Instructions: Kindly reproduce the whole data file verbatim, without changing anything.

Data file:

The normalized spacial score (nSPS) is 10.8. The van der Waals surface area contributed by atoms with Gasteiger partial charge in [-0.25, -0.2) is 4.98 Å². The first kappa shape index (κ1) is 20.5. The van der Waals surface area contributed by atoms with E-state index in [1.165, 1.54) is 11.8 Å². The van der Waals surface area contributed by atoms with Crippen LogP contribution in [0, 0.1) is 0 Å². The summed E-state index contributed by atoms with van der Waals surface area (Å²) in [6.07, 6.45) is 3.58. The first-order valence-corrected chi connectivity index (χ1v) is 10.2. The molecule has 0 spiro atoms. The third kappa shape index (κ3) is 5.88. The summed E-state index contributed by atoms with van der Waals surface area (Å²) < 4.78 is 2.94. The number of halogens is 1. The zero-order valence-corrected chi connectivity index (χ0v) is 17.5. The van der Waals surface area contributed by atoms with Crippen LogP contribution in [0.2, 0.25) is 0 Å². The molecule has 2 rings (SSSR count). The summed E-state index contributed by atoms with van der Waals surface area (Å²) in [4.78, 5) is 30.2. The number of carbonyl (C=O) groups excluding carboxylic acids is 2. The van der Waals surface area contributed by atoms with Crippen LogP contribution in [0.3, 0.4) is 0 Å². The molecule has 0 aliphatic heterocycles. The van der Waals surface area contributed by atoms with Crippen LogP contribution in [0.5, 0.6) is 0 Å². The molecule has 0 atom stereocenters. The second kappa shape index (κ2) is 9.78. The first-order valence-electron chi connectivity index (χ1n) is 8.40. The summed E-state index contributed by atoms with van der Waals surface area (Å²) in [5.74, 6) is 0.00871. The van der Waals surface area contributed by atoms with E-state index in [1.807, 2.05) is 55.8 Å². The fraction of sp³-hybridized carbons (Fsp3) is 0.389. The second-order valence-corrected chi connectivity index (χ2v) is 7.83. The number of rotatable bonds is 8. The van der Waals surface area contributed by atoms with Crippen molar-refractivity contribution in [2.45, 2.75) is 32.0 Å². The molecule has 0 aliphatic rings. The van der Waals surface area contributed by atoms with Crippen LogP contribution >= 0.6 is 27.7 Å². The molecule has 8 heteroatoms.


The normalized spacial score (nSPS) is 10.8. The van der Waals surface area contributed by atoms with Gasteiger partial charge in [-0.25, -0.2) is 4.98 Å². The first kappa shape index (κ1) is 20.5. The van der Waals surface area contributed by atoms with E-state index in [1.165, 1.54) is 11.8 Å². The van der Waals surface area contributed by atoms with Crippen LogP contribution in [0, 0.1) is 0 Å². The summed E-state index contributed by atoms with van der Waals surface area (Å²) in [6.07, 6.45) is 3.58. The first-order valence-corrected chi connectivity index (χ1v) is 10.2. The molecule has 0 spiro atoms. The third kappa shape index (κ3) is 5.88. The summed E-state index contributed by atoms with van der Waals surface area (Å²) < 4.78 is 2.94. The number of halogens is 1. The zero-order valence-corrected chi connectivity index (χ0v) is 17.5. The van der Waals surface area contributed by atoms with Crippen LogP contribution in [0.2, 0.25) is 0 Å². The molecule has 2 rings (SSSR count). The summed E-state index contributed by atoms with van der Waals surface area (Å²) in [4.78, 5) is 30.2. The number of carbonyl (C=O) groups excluding carboxylic acids is 2. The van der Waals surface area contributed by atoms with Crippen LogP contribution in [0.3, 0.4) is 0 Å². The molecule has 0 aliphatic heterocycles. The van der Waals surface area contributed by atoms with Crippen LogP contribution in [0.5, 0.6) is 0 Å². The molecule has 0 atom stereocenters. The second kappa shape index (κ2) is 9.78. The first-order valence-electron chi connectivity index (χ1n) is 8.40. The summed E-state index contributed by atoms with van der Waals surface area (Å²) in [5.74, 6) is 0.00871. The van der Waals surface area contributed by atoms with E-state index in [1.807, 2.05) is 55.8 Å². The fraction of sp³-hybridized carbons (Fsp3) is 0.389. The second-order valence-corrected chi connectivity index (χ2v) is 7.83. The number of rotatable bonds is 8. The van der Waals surface area contributed by atoms with Crippen molar-refractivity contribution in [2.45, 2.75) is 32.0 Å². The molecule has 0 aliphatic rings. The van der Waals surface area contributed by atoms with Crippen LogP contribution >= 0.6 is 27.7 Å². The molecule has 8 heteroatoms.